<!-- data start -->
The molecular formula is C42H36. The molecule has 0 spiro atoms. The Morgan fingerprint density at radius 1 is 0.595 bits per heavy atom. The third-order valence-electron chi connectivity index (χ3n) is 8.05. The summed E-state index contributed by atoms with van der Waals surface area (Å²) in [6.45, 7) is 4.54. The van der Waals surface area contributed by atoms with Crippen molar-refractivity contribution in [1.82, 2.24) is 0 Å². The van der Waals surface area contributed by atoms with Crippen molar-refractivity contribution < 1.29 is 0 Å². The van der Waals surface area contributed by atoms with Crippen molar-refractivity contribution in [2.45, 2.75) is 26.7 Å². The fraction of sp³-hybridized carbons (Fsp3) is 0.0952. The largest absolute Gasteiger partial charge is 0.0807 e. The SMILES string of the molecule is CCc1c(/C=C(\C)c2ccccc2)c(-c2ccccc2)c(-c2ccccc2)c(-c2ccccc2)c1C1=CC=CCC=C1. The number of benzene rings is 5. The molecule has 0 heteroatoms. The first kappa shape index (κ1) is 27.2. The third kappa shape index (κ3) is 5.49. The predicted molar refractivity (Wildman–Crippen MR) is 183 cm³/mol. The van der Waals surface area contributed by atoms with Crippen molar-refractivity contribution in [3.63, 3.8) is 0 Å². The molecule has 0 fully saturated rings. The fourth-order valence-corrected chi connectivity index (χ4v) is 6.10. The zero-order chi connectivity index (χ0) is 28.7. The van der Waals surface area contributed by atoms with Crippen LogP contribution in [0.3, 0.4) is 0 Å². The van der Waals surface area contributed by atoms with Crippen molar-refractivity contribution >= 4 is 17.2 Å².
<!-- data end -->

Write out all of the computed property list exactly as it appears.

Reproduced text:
The molecular formula is C42H36. The molecule has 0 spiro atoms. The Morgan fingerprint density at radius 1 is 0.595 bits per heavy atom. The third-order valence-electron chi connectivity index (χ3n) is 8.05. The summed E-state index contributed by atoms with van der Waals surface area (Å²) in [6.45, 7) is 4.54. The van der Waals surface area contributed by atoms with Crippen molar-refractivity contribution in [1.82, 2.24) is 0 Å². The van der Waals surface area contributed by atoms with Crippen molar-refractivity contribution < 1.29 is 0 Å². The van der Waals surface area contributed by atoms with Crippen molar-refractivity contribution in [2.45, 2.75) is 26.7 Å². The fraction of sp³-hybridized carbons (Fsp3) is 0.0952. The largest absolute Gasteiger partial charge is 0.0807 e. The SMILES string of the molecule is CCc1c(/C=C(\C)c2ccccc2)c(-c2ccccc2)c(-c2ccccc2)c(-c2ccccc2)c1C1=CC=CCC=C1. The number of benzene rings is 5. The molecule has 0 heteroatoms. The first kappa shape index (κ1) is 27.2. The third kappa shape index (κ3) is 5.49. The predicted molar refractivity (Wildman–Crippen MR) is 183 cm³/mol. The van der Waals surface area contributed by atoms with Crippen molar-refractivity contribution in [3.63, 3.8) is 0 Å². The molecule has 0 fully saturated rings. The fourth-order valence-corrected chi connectivity index (χ4v) is 6.10. The zero-order chi connectivity index (χ0) is 28.7. The van der Waals surface area contributed by atoms with Crippen LogP contribution in [0.3, 0.4) is 0 Å². The van der Waals surface area contributed by atoms with Crippen molar-refractivity contribution >= 4 is 17.2 Å².